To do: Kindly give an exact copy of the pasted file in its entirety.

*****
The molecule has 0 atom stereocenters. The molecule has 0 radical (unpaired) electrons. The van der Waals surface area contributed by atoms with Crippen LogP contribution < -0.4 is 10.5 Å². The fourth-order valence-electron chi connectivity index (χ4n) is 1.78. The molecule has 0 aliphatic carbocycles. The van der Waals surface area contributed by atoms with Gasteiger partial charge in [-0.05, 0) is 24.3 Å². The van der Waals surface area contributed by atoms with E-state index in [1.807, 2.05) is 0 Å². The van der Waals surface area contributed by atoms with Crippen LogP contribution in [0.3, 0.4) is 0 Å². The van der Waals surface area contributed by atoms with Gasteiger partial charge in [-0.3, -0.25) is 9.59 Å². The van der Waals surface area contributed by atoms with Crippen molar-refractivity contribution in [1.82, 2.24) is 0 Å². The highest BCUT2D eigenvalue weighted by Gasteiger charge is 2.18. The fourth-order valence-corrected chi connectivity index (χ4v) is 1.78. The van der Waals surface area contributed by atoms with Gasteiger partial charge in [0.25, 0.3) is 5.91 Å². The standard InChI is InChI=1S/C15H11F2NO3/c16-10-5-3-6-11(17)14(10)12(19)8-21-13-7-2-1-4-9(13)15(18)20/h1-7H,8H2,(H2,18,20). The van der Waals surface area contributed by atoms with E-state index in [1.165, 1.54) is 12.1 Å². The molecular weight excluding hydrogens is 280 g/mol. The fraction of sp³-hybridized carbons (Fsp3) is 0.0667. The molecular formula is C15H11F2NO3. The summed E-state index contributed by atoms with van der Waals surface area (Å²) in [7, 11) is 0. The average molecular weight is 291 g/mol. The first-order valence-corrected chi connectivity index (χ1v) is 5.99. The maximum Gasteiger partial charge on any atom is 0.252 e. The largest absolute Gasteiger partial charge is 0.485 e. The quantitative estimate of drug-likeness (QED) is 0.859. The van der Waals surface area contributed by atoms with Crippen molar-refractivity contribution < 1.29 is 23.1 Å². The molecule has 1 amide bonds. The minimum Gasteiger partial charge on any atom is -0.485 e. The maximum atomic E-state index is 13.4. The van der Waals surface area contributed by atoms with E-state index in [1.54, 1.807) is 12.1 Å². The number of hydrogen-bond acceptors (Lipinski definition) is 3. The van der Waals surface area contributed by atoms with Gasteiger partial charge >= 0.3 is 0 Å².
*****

The molecule has 0 atom stereocenters. The molecule has 0 radical (unpaired) electrons. The van der Waals surface area contributed by atoms with Crippen LogP contribution < -0.4 is 10.5 Å². The fourth-order valence-electron chi connectivity index (χ4n) is 1.78. The molecule has 0 aliphatic carbocycles. The van der Waals surface area contributed by atoms with Gasteiger partial charge in [-0.05, 0) is 24.3 Å². The van der Waals surface area contributed by atoms with E-state index in [1.807, 2.05) is 0 Å². The van der Waals surface area contributed by atoms with Crippen LogP contribution in [0.3, 0.4) is 0 Å². The van der Waals surface area contributed by atoms with Gasteiger partial charge in [-0.3, -0.25) is 9.59 Å². The van der Waals surface area contributed by atoms with Crippen molar-refractivity contribution in [1.82, 2.24) is 0 Å². The highest BCUT2D eigenvalue weighted by Gasteiger charge is 2.18. The fourth-order valence-corrected chi connectivity index (χ4v) is 1.78. The van der Waals surface area contributed by atoms with Gasteiger partial charge in [0.25, 0.3) is 5.91 Å². The standard InChI is InChI=1S/C15H11F2NO3/c16-10-5-3-6-11(17)14(10)12(19)8-21-13-7-2-1-4-9(13)15(18)20/h1-7H,8H2,(H2,18,20). The van der Waals surface area contributed by atoms with E-state index in [1.165, 1.54) is 12.1 Å². The molecular weight excluding hydrogens is 280 g/mol. The fraction of sp³-hybridized carbons (Fsp3) is 0.0667. The molecular formula is C15H11F2NO3. The summed E-state index contributed by atoms with van der Waals surface area (Å²) in [7, 11) is 0. The average molecular weight is 291 g/mol. The first-order valence-corrected chi connectivity index (χ1v) is 5.99. The maximum Gasteiger partial charge on any atom is 0.252 e. The largest absolute Gasteiger partial charge is 0.485 e. The quantitative estimate of drug-likeness (QED) is 0.859. The van der Waals surface area contributed by atoms with Crippen molar-refractivity contribution < 1.29 is 23.1 Å². The molecule has 1 amide bonds. The minimum Gasteiger partial charge on any atom is -0.485 e. The maximum atomic E-state index is 13.4. The van der Waals surface area contributed by atoms with E-state index in [1.54, 1.807) is 12.1 Å². The number of hydrogen-bond acceptors (Lipinski definition) is 3. The van der Waals surface area contributed by atoms with Gasteiger partial charge >= 0.3 is 0 Å².